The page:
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Preservation of Human Dignity Essential to a Just and Effective Immigration Policy

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April 24, 2019

Gráinne McEvoy is an independent scholar based in South Bend, Indiana, and is currently writing a book on American Catholic social thought and immigration policy in the 20th century.

Catholic leaders and immigration experts today insist that recognition and preservation of human dignity is essential to the crafting of effective and just immigration laws. A Catholic social thought understanding of migration recognizes both the natural right of humans to migrate in order to secure safety and a decent standard of living and the right and responsibility of a sovereign state to control movement across its borders so as to protect the common good. Put another way, the preservation of human dignity sits firmly in one scale balanced against the nation’s right and duty to control its borders. Denying the humanity of migrating people upends this equilibrium and risks producing unjust and immoral immigration policies that fail to protect the welfare and security of either Americans or migrants.

The Church’s insistence upon the protection of migrants’ human dignity is rooted in over a century of Catholic social thinking and experience gained by Catholic leaders and social activists working in the field of immigrant welfare and policy reform. These leaders looked to Catholic social teaching to help them understand and confront the challenges and opportunities posed by immigration to the United States. Time and again, they called upon lawmakers to craft policies that recognized and protected immigrants’ human dignity, by, in particular, allowing their natural right to family unity and a living wage. Catholic voices insisted upon these rights, even if it meant opening America’s doors to some while closing them to others. The context within which migration occurs today is different in many ways to that of the previous century. But, this historical experience remains instructive, revealing the importance of protecting migrants’ human dignity whatever the circumstances.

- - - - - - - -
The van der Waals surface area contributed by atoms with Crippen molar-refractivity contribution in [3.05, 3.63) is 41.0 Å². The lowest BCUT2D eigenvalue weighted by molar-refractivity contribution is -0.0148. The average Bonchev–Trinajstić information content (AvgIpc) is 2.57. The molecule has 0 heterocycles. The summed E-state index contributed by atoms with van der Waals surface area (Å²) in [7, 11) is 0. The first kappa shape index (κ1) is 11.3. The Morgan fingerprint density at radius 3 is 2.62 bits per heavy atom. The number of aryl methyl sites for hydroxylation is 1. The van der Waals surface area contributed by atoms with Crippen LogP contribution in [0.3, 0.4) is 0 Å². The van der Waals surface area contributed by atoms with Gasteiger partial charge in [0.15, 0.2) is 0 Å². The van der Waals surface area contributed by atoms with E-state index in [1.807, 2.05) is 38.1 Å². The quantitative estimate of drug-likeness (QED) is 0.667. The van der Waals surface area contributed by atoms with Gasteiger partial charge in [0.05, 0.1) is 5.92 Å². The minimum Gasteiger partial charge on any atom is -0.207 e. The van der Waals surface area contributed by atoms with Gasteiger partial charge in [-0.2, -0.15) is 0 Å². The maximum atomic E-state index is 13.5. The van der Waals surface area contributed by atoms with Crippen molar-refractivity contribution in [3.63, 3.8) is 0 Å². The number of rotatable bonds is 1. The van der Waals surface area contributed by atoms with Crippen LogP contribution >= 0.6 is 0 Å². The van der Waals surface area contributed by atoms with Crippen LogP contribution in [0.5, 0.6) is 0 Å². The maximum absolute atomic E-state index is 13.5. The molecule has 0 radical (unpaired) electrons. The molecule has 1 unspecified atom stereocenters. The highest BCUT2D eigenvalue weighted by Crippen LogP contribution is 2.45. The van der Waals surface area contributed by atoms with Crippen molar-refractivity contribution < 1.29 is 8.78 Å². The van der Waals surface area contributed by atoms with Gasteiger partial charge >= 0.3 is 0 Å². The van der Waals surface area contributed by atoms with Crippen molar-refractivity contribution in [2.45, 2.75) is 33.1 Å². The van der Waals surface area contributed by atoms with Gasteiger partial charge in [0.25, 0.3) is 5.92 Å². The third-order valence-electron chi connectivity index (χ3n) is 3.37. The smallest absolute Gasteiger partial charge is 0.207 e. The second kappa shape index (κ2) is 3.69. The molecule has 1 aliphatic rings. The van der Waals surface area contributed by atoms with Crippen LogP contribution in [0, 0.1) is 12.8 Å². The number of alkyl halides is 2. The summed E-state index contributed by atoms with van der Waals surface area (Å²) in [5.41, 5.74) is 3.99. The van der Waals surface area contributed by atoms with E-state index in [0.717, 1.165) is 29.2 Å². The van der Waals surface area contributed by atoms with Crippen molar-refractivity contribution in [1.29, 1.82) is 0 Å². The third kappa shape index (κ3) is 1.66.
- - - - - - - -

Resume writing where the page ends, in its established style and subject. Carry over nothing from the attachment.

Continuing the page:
Through the 19th century, the U.S. received millions of immigrants from Germany, Ireland, Italy, and many countries and regions across Europe, as well as arrivals from China and other parts of Asia. In the first decade of the 20th century, however, that the country experienced historically high levels of new arrivals, predominately from southern and eastern Europe. In this context, leading Catholic social thinkers weighed in on the resulting debate over immigration policy reform, doing so in ways that gave priority to the individual’s right to a living wage. This wage, they argued, must be sufficient to provide a decent standard of living, one which would promote the spiritual and material wellbeing of individuals and their families. Monsignor John A. Ryan and others, committed to protecting the dignity of immigrants and American workers alike, voiced their support for proposed legislation that would introduce literacy testing at ports of entry. Regulating entry in this way, they believed, would reduce the admission of a low-skilled labor force that would be vulnerable to exploitation and undercut American wages. Through a recognition of the human dignity of both immigrants and Americans, Catholic social thinkers insisted that legislators in the 1910s could craft effective and just immigration policy.